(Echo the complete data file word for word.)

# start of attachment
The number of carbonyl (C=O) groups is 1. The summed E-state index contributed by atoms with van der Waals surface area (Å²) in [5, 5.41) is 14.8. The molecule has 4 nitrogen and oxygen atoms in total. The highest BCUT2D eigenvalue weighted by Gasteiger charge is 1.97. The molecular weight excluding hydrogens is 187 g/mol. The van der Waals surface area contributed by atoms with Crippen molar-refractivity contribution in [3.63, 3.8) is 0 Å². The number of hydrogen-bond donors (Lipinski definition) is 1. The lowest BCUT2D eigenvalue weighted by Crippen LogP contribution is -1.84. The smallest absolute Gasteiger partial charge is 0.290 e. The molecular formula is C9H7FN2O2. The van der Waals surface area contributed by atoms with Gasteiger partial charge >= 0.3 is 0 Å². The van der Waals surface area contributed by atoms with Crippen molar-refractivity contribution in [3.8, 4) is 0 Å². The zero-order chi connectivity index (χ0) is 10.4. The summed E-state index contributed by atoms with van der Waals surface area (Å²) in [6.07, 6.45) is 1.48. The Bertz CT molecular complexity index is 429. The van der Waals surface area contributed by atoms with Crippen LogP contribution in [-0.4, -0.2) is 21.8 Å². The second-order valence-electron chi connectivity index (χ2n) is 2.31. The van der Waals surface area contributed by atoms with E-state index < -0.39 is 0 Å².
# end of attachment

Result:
The number of carbonyl (C=O) groups is 1. The summed E-state index contributed by atoms with van der Waals surface area (Å²) in [5, 5.41) is 14.8. The molecule has 4 nitrogen and oxygen atoms in total. The highest BCUT2D eigenvalue weighted by Gasteiger charge is 1.97. The molecular weight excluding hydrogens is 187 g/mol. The van der Waals surface area contributed by atoms with Crippen molar-refractivity contribution in [3.63, 3.8) is 0 Å². The number of hydrogen-bond donors (Lipinski definition) is 1. The lowest BCUT2D eigenvalue weighted by Crippen LogP contribution is -1.84. The smallest absolute Gasteiger partial charge is 0.290 e. The molecular formula is C9H7FN2O2. The van der Waals surface area contributed by atoms with Gasteiger partial charge >= 0.3 is 0 Å². The van der Waals surface area contributed by atoms with Crippen molar-refractivity contribution in [3.8, 4) is 0 Å². The zero-order chi connectivity index (χ0) is 10.4. The summed E-state index contributed by atoms with van der Waals surface area (Å²) in [6.07, 6.45) is 1.48. The Bertz CT molecular complexity index is 429. The van der Waals surface area contributed by atoms with Crippen LogP contribution in [-0.4, -0.2) is 21.8 Å². The second-order valence-electron chi connectivity index (χ2n) is 2.31. The van der Waals surface area contributed by atoms with E-state index < -0.39 is 0 Å².